Are there any passages in LOTR that you find irritating?

Discussion in '"The Lord of the Rings"' started by Musica, Oct 21, 2018.

  1. Musica

    Musica New Member

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    I love Tolkien's works, especially LOTR and mostly enjoy every word. However, there are a few passages (very few, indeed) that I find irritating. Here's one:

    The Fellowship of the Ring, Book Two, Chapter IV, A Journey In The Dark.

    The Company have arrived at the hidden doors of Moria. All dislike the unclean pool. Boromir throws a stone into the pool. This is Frodo's response:

    "Why did you do that, Boromir? said Frodo. I hate this place, too, and I am afraid. I don't know of what: not of wolves, or the dark behind the doors, but of something else. I am afraid of the pool. Don't disturb it!"

    This passage causes me to raise my eyebrows, shake my head and grimace! Frodo says he's afraid but doesn't know of what. Then he says he's afraid of the pool. o_O:rolleyes::eek:
     
  2. Squint-eyed Southerner

    Squint-eyed Southerner Skulking near Archet

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    I took it to mean there was something ominous about the pool, but he didn't know what it was.

    He soon found out, of course.

    I'll admit to being a little irritated when I come to Aragorn's entry scene into the Paths of the Dead, after having read the drafts.

    Perhaps, rather than "irritated", "regretful" would be the more appropriate word -- that Tolkien didn't go back and fix it.

    But considering that it took 14 years to complete the thing, I can hardly blame him for wanting to get it off his hands.
     
    Last edited: Oct 21, 2018
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  3. Merroe

    Merroe Active Member

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    Having read on, I did not experience the part you mentioned at the doors of Moria as inconsistent, when taking into account Frodo's increased awareness of evil around him:

    Though he had been healed in Rivendell of the knife-stroke, that grim wound had not been without effect. His senses were sharper and more aware of things that could not be seen. One sign of change that he soon had noticed was that he could see more in the dark than any of his companions, save perhaps Gandalf. And he was in any case the bearer of the Ring: it hung upon its chain against his breast, and at whiles it seemed a heavy weight. He felt the certainty of evil ahead and of evil following; but he said nothing. He gripped tighter on the hilt of his sword and went on doggedly.
     
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  4. Musica

    Musica New Member

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    I think you're right. That's the only conclusion to come to.

    I'll have to go back and read Aragorn's entry into the Paths of the Dead to understand what you're referring to. Hopefully today!

    I think you're right. He felt that the pool was evil but didn't know exactly why.
     

  5. Squint-eyed Southerner

    Squint-eyed Southerner Skulking near Archet

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    Essentially, two chapters changed places, with odd results for the description of the Firienfield and approach to the Paths of the Dead. I brought it up here:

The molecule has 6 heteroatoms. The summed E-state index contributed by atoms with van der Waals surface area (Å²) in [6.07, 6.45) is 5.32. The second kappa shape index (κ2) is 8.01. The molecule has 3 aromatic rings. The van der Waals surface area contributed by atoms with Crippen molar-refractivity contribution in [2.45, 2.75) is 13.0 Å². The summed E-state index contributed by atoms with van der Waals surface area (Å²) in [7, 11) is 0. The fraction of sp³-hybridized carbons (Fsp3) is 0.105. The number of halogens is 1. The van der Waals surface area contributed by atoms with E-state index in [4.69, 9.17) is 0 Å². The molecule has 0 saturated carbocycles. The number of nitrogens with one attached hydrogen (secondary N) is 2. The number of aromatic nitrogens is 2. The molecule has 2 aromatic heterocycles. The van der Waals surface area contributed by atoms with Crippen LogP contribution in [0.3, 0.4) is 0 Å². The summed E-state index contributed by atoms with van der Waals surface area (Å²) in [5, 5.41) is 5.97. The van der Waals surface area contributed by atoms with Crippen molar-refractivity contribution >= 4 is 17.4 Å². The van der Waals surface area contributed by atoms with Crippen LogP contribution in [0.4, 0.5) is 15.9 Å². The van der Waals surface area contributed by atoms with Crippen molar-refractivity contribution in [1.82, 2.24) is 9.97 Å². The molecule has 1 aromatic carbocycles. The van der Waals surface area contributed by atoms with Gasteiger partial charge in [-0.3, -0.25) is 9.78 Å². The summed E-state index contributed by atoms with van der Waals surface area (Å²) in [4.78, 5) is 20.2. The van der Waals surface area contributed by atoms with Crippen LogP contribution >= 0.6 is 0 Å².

http://www.thetolkienforum.com/index.php?threads/dunharrow.23617/

    Though -- as usual -- wasn't very clear on what I was asking about. :rolleyes:
     
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  6. Sir Eowyn

    Sir Eowyn Member

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    I remember loathing Bilbo's "Earendil was a mariner" song in Rivendell, but I'd have to read it again to make sure.
     
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  7. Musica

    Musica New Member

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    I didn't like that either. Boring!

    I never thought the whole business was really clear. Especially . . what was the significance of the king's lore about men who had come upon an old man who looked like he was dead but wasn't, and he said to them "the way is shut," and then he died.
     
  8. Squint-eyed Southerner

    Squint-eyed Southerner Skulking near Archet

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  9. Musica

    Musica New Member

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    I'm confused about Sauron's viewpoint concerning the ring. For me, confusion = irritation! ;-) Somewhere in The Fellowship of the Ring, perhaps when Gandalf was speaking to Frodo in The Shadow of the Past or at The Council of Elrond, someone (probably Gandalf) says that Sauron believed the elves had destroyed the ring (after his defeat in the second age). However, in The Return of the King, in the Mount Doom chapter, it says that Sauron was afraid because he knew he was doomed if Frodo cast the ring into the fire.

    Why was he so afraid? If he believed for so long that the elves had destroyed the ring, he knew he was still powerful. Then he finds out that the ring had not been destroyed and that it had been found. Then suddenly he's afraid if the ring is destroyed. Doesn't make sense to me.

    I'd like to read that thread but it will have to wait. It's been a long day and I'm exhausted. Goodnight all!